Water, water everywhere; it’s a good thing

Escondido Promenade, a Grapevine sponsor, during the last big rainstorm/File

John Van Doorn, former business editor of the North County Times, managing editor of the New York Post and a New York Times editor, among other avocations, had this thing about rain.

“Wet stuff,” Van Doorn would say. “If anybody around here uses the cliche of ‘wet stuff,’ for any reason, under any circumstances, they’re fired.”

With that in mind, Escondido, North County and the San Diego region has had a nice amount of rain the last two months after many weeks, months and years of drought, so let the rain event good stuff continue, many people say.

Thursday, Jan. 31 featured a nice little pre-soak as it came in like Flint, as the fast-moving storm dropped about an inch of the wet, er, watery droplets of stuff around Escondido, San Marcos and Vista. County deserts, and you know who you are, got around two-tenths of an inch of the you know what, according to the National Weather Service office at Rancho Bernardo.

For the record, In a 24-hour period ending around 3 a.m., Thursday, the highest precipitation totals were 1.09 inches in La Mesa; 1.05 in Santee; 1.02 in Bonsall; 0.99 of an inch in Oceanside; 0.85 in Fallbrook 0.82 in Encinitas and 0.78 in Escondido, according to the Rancho Bernardo weather office.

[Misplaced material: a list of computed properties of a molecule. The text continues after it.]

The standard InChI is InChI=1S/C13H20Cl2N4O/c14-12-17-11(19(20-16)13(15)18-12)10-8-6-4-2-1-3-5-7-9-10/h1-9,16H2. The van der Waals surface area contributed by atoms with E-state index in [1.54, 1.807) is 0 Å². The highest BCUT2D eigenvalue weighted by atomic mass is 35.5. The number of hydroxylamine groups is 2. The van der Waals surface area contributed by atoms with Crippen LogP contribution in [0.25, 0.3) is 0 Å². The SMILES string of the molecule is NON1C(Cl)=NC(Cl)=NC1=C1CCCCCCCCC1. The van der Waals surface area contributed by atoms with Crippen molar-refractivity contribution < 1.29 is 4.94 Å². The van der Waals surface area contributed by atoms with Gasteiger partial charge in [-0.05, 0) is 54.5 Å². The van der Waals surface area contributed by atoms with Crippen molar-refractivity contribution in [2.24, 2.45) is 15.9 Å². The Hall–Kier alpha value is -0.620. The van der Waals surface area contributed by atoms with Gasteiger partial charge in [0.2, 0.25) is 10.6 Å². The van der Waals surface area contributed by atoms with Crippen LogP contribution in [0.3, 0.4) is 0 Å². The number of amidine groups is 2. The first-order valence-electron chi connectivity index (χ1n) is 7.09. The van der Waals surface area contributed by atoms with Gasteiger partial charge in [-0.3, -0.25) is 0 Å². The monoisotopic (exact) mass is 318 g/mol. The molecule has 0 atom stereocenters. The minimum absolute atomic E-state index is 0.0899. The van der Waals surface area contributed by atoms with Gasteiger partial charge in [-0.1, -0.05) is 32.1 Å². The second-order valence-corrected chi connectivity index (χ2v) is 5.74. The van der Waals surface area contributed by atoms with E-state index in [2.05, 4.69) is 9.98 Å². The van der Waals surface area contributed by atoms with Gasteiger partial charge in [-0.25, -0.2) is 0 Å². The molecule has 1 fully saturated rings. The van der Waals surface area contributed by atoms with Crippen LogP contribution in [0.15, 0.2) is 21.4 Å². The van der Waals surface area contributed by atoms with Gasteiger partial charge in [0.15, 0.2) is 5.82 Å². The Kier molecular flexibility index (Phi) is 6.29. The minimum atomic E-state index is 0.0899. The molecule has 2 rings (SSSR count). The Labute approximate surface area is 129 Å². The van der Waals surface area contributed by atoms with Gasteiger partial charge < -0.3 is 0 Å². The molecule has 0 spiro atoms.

Other rainfall totals included 0.76 of an inch in Julian; 0.62 near the San Diego International Airport; 0.57 in Ramona; 0.32 in San Ysidro and 0.19 inches in Borrego Springs.

Buckle up for more of the wet…

For ducks, and other lovers of free water falling from the sky, the next few days should be just quackariffic. The next storm is expected to swamp thing into the region Friday night with the heaviest round of precipitation expected to begin Saturday afternoon, according to forecasters.

Inland-valley areas could get anywhere from 1 to 1.4 inches of rainfall Saturday while coastal areas will see around 1 inch, NWS meteorologists said. Between 1.4 and 2.2 inches is forecast for the county mountains and desert areas will get around a quarter-inch of rainfall.

“Low-water crossings in many areas will likely flood at some point as larger rivers and streams more quickly develop channel flow, including the San Diego River in Mission Valley,” National Weather Service forecasters said.

Rain is expected to continue through Sunday afternoon then the third storm cell will bring lighter precipitation Monday morning through Tuesday, federal forecasters said, adding that the break between the final two storm cells is not expected to be as definitive as after the first.

Here’s the statewide perspective

A key facility for the federal Central Valley Project, Shasta Lake has seen its water storage rise to 95 percent of the historical average following January storms./Ned Coe

“Storms during the first three weeks of January brought seasonal rainfall and snowpack levels to average or more, increased reservoir levels and brought cautious optimism to California farmers, who hope to see improved water supplies in the coming year,” said Christina Souza of the California Farm Bureau Federation.

After seeing the Sierra Nevada snowpack increase from 70 percent of average on Jan. 1 to 105 percent of average at the start of this week, farmers said they’re encouraged—but noted the winter still has a long way to go, according to Souza in Ag Alert.

“We’ve received fair precipitation up until now, so we’re hopeful it continues for another two months,” said Bill Diedrich, who chairs the board of the Los Banos-based San Luis Water District.